HINT HINT Look out! They have an axe to grind!
Hint Hint

Sat Jan 4

Blackbird

Pete Quirk, the frontman for Seattle's Hint Hint, delivers lyrics like each line is a tortuous thought, wrestling them with the passion of someone fighting a lover's quarrel. At times he doesn't carry his tunes as much as he unravels them like heavy loads come undone, moving around in a clamor while punching out jerky keyboard melodies. But this isn't a tantrum--it's tempered intensity, the shifting of gears between dark beauty and taut frustration. Keyboardist Leona Marrs complements Quirk with her own coolly discordant electro rhythms, and guitarist Dean Hudson and drummer Jason Lajuenesse crank up the noise while holding down the beat. This is sharp-angled punk with a brain, dance music with an axe to grind.

Hint Hint have only been around for a year, but the electro-punk act is already getting a buzz, having opened for Wire and toured with Pretty Girls Make Graves. Their first recording comes out in January as the premiere release on Pretty Girls' Derek Fudesco's new startup label, Cold Crush Records. "We thought it'd be cool to be part of something from the ground up," says Lajuenesse of Cold Crush.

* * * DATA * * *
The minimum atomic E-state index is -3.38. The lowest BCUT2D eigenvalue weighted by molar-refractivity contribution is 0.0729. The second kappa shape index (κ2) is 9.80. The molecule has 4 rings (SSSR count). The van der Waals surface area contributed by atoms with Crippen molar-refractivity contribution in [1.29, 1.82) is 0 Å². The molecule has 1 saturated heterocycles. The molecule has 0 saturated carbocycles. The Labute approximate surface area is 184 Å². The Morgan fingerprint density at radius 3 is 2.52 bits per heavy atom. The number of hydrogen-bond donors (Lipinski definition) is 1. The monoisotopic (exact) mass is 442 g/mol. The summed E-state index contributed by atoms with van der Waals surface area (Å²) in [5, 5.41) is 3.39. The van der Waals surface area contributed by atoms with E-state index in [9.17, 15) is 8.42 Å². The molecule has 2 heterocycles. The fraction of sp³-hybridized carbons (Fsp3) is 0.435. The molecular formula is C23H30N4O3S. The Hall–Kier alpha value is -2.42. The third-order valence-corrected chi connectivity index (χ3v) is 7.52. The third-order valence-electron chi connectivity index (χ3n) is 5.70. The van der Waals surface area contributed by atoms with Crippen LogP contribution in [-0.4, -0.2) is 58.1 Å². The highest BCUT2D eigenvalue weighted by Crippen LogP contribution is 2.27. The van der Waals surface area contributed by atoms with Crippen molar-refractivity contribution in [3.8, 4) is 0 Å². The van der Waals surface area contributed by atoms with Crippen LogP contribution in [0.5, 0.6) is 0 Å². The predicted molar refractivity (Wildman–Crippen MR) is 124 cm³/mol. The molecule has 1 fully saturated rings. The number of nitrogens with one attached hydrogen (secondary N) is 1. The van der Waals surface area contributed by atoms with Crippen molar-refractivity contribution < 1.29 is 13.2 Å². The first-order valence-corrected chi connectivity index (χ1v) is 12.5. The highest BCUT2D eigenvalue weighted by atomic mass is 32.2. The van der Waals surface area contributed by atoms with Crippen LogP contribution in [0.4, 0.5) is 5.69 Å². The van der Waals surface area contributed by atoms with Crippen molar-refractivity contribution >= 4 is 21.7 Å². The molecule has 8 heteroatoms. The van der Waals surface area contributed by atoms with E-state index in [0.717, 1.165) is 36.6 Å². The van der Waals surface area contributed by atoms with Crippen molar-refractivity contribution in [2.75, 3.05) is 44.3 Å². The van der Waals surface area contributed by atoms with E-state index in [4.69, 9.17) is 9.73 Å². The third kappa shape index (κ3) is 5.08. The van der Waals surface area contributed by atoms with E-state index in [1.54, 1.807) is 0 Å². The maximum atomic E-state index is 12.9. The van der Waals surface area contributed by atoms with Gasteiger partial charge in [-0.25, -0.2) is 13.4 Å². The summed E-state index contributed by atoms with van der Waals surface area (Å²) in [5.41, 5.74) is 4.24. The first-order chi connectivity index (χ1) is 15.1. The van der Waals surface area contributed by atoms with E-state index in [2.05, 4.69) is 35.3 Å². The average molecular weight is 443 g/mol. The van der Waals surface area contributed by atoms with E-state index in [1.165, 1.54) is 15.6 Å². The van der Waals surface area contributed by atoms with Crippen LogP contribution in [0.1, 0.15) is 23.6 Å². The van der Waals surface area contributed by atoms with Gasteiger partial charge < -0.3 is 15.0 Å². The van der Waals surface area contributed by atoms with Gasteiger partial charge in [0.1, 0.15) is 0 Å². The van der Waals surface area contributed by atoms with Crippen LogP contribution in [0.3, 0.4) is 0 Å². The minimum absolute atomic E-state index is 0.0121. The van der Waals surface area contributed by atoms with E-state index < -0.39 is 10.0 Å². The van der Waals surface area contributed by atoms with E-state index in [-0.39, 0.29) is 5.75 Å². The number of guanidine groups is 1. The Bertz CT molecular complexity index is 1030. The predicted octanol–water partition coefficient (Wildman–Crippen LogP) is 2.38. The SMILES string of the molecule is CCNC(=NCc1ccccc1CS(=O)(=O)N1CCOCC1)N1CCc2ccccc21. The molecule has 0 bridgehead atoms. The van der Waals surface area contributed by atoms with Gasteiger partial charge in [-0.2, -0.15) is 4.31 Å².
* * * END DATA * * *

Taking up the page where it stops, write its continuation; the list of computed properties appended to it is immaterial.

The six-song EP, Sex Is Everything, was recorded at a house in Bellingham, using methods as unconventional as Hint Hint's music. "Our friend Orion has all these odd instruments, and he makes these microphones out of skulls--I actually sang into a human skull, which was interesting," says Quirk.

Then again, Quirk wasn't cut out for conventional music. "I never played in a band that had set songs. I've always played in noisier bands that were more improvisationally based, so it's fun for me to depend more on what I'm playing," he says. "Our stuff is mostly orchestrated, but there are parts where I make little changes. I have lyrics that change from time to time because I don't want to sing the same songs over and over."

In the future, the only thing to expect from Hint Hint is more experimentation. "We're still a pretty young band," Lajuenesse adds. "And it feels like we've barely scratched the surface as far as what we can do."